And Linux of course runs the world, there is really nothing to be said.


Sorry but I have to respectfully disagree with one of your statements. Windows 10 will NOT run any app from 20 years ago nor support older hardware. I even have some MS games that ran fine on Windows XP and Windows 7 but they will not run on Windows 10. I also have a MS force-feedback steering wheel and pedals with a USB connection that will not run on Windows 10. And the interesting thing is my MS force-feedback steering wheel works fine on Linux. I have never used Windows 11 so I can't comment on what it can or can't do. When MS tried to force me to update my PCs to 11 I switched everything to Linux and now i'm very glad I did.

I have actually not found anything that I want to do that Linux can't do. I use my PCs for occasional video editing. I also do online research and write my own Sunday School lessons using Biblical research material and Bible apps. I use my Linux computer as a RC flight simulator. I also have even used it to write and edit programs for a CNC router. I can also draw electrical schematics with it. And of course like most users I sometimes play games on my PCs,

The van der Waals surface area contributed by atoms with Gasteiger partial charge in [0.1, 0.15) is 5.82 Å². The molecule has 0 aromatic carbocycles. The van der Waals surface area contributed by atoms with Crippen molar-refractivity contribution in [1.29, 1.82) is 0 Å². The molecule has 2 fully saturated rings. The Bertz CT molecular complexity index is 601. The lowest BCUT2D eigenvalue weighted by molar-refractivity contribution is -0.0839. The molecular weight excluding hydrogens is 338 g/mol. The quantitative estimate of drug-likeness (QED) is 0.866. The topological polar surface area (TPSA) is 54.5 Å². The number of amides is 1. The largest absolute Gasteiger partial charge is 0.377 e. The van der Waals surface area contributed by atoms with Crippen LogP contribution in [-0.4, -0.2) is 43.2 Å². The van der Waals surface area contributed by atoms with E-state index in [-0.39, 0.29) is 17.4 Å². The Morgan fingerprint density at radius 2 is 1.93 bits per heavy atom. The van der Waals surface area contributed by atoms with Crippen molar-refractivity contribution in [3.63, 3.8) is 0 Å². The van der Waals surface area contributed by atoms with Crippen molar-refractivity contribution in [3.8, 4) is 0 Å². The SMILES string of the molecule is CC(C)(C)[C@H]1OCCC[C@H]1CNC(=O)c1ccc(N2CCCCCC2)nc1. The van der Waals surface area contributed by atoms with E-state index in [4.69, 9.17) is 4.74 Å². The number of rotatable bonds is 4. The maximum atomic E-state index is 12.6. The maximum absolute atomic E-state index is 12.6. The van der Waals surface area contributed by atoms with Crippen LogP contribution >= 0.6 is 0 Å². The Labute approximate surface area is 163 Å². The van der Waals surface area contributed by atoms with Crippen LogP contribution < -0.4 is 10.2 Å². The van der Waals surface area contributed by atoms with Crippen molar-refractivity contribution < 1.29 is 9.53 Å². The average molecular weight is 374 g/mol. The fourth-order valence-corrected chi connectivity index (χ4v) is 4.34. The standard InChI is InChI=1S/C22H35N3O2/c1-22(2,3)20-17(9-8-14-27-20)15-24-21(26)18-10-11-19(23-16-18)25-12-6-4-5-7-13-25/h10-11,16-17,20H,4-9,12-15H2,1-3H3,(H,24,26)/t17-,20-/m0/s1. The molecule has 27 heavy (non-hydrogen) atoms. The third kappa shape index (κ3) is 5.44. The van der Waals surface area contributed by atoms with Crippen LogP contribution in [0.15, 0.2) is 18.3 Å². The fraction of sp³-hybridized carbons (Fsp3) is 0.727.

I will admit it sometimes takes some research and effort to find the right Linux program for my use. But as I said so far I haven't run into anything that Windows can do that Linux can't do.



In that case I defer to you. I personally have tried to run some old Win 95/Me exes as well as dos based cmdline programs and they ran fine, but I certainly will not say everything will work, I will however say Windows backward compatibility is pretty great.